The next step in setting up our edit is to add everything to the timeline timeline. The timeline is a container for multiple track arrays, the soundtrack, plus a setting for the videos background color:

timeline = Timeline(
background = "#000000",
soundtrack = soundtrack,
tracks = [track]
)

Configuring the output and final edit

Last, we need to configure the output format and add the timeline and output to create an edit. We use the Output  and Edit models:

output = Output(
format = "mp4",
resolution = "sd"
)

edit = Edit(
timeline = timeline,
output = output
)

Sending the edit to the Shotstack API

Finally, we send the data to the video editing API for processing and rendering. The Shotstack SDK converts everything we configured using the SDK models to JSON, adds our key to the request header, and sends everything to the render endpoint.

try:
api_response = api_instance.post_render(edit)

message = api_response['response']['message']
id = api_response['response']['id']

print(f"{message}\n")
print(f">> render id: {id}")
except Exception as e:
print(f"Unable to resolve API call: {e}")

Final script

In case you skipped the walkthrough, here is the final code in its entirety with a few defensive checks and optimizations:

import shotstack_sdk as shotstack
import os

from shotstack_sdk.model.soundtrack import Soundtrack
from shotstack_sdk.model.image_asset import ImageAsset
from shotstack_sdk.api import edit_api
from shotstack_sdk.model.clip import Clip
from shotstack_sdk.model.track import Track
from shotstack_sdk.model.timeline import Timeline
from shotstack_sdk.model.output import Output
from shotstack_sdk.model.edit import Edit

if __name__ == "__main__":
host = "https://api.shotstack.io/stage"

if os.getenv("SHOTSTACK_HOST") is not None:
host = os.getenv("SHOTSTACK_HOST")

configuration = shotstack.Configuration(host = host)

if os.getenv('SHOTSTACK_KEY') is None:
sys.exit("API Key is required. Set using: export SHOTSTACK_KEY=your_key_here")

configuration.api_key['DeveloperKey'] = os.getenv('SHOTSTACK_KEY')

with shotstack.ApiClient(configuration) as api_client:
api_instance = edit_api.EditApi(api_client)

images = [
"https://shotstack-assets.s3.ap-southeast-2.amazonaws.com/images/realestate1.jpg",
"https://shotstack-assets.s3.ap-southeast-2.amazonaws.com/images/realestate2.jpg",
"https://shotstack-assets.s3.ap-southeast-2.amazonaws.com/images/realestate3.jpg",
"https://shotstack-assets.s3.ap-southeast-2.amazonaws.com/images/realestate4.jpg",
"https://shotstack-assets.s3.ap-southeast-2.amazonaws.com/images/realestate5.jpg"
]

clips = []
start = 0.0
length = 3.0

for image in images:
imageAsset = ImageAsset(src = image)

clip = Clip(
asset = imageAsset,
start = start,
length = length,
effect = "zoomIn"
)

start = start + length
clips.append(clip)

track = Track(clips = clips)

soundtrack = Soundtrack(
src = "https://cdn.pixabay.com /audio/2022/03/23/audio_07b2a04be3.mp3",
effect = "fadeInFadeOut"
)

timeline = Timeline(
background = "#000000",
soundtrack = soundtrack,
tracks = [track]
)

output = Output(
format = "mp4",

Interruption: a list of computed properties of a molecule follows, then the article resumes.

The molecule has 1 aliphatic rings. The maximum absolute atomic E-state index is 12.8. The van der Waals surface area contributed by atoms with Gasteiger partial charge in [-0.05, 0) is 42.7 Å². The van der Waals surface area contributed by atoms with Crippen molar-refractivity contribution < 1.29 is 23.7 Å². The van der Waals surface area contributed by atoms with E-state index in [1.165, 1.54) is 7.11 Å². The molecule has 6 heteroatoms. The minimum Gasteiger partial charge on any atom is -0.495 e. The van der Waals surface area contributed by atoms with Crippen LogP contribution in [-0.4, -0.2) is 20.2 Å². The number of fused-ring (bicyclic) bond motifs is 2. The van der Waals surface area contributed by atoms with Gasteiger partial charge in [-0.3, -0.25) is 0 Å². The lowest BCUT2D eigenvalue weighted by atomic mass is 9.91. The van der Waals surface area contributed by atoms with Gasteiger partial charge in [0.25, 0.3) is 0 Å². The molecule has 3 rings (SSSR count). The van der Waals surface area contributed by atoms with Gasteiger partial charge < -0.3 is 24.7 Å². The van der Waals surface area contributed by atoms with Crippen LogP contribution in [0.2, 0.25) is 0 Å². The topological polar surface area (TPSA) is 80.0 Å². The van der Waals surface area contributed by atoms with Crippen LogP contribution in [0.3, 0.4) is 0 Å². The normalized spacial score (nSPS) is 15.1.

resolution = "sd"
)

edit = Edit(
timeline = timeline,
output = output
)

try:
api_response = api_instance.post_render(edit)

message = api_response['response']['message']
id = api_response['response']['id']

print(f"{message}\n")
print(f">> render id: {id}")
except Exception as e:
print(f"Unable to resolve API call: {e}")

Running the script

Run the script using python:

python slideshow.py

You may need to use python3 instead of python depending on your configuration.

The script will display the render id returned by the API. We can use the id to retrieve the status of the render.

Checking the render status and output URL

The render process takes place in the background and may take several seconds. We need another short script that will check the render status endpoint.

Create a file called status.py and paste the following:

import sys
import os
import shotstack_sdk as shotstack

from shotstack_sdk.api import edit_api

if __name__ == "__main__":
host = "https://api.shotstack.io/stage"
configuration = shotstack.Configuration(host = host)
configuration.api_key['DeveloperKey'] = os.getenv("SHOTSTACK_KEY")

with shotstack.ApiClient(configuration) as api_client:
api_instance = edit_api.EditApi(api_client)
api_response = api_instance.get_render(sys.argv[1], data=False, merged=True)
status = api_response['response']['status']

print(f"Status: {status}")

if status == "done":
url = api_response['response']['url']
print(f">> Asset URL: {url}")

Then run the script using:

python status.py {renderId}

Replace {renderId} with the ID returned from the slideshow.py script.

Re-run the status.py script every 4-5 seconds until the status is done and a URL is returned. If something goes wrong the status will show as failed.

If everything ran successfully you should now have the URL of the final video, just like the one at the start of the tutorial.

Accessing your rendered videos in the dashboard

You can view your rendered videos inside the Shotstack dashboard under Renders. Videos are deleted after 24 hours and need to be transferred to your own storage provider. All files are however copied to Shotstack hosting and you can configure other destinations including S3 and Mux.

Shotstack Dashboard

Final thoughts

This tutorial should have given you a basic understanding of how to programmatically edit and create slideshow videos using Python and Shotstack video editing API. You could enhance the video with other assets like text, overlay animations, luma mattes and other features available in the API reference docs.

Hopefully this article give you a taste of how to create a fully automated video editing process for different video use cases like real estate, automotive, marketing, sports highlights, and more.

Kushal Magar

BY KUSHAL MAGAR
8th September, 2022

Become an Automated Video Editing Pro

Every month we share articles like this one to keep you up to speed with automated video editing.


Related articles

Convert MP4 to GIF using Python

Convert MP4 to GIF using Python

Convert MP4 to GIF using Python, Shotstack Python SDK, and the Shotstack video editing API.

Kushal Magar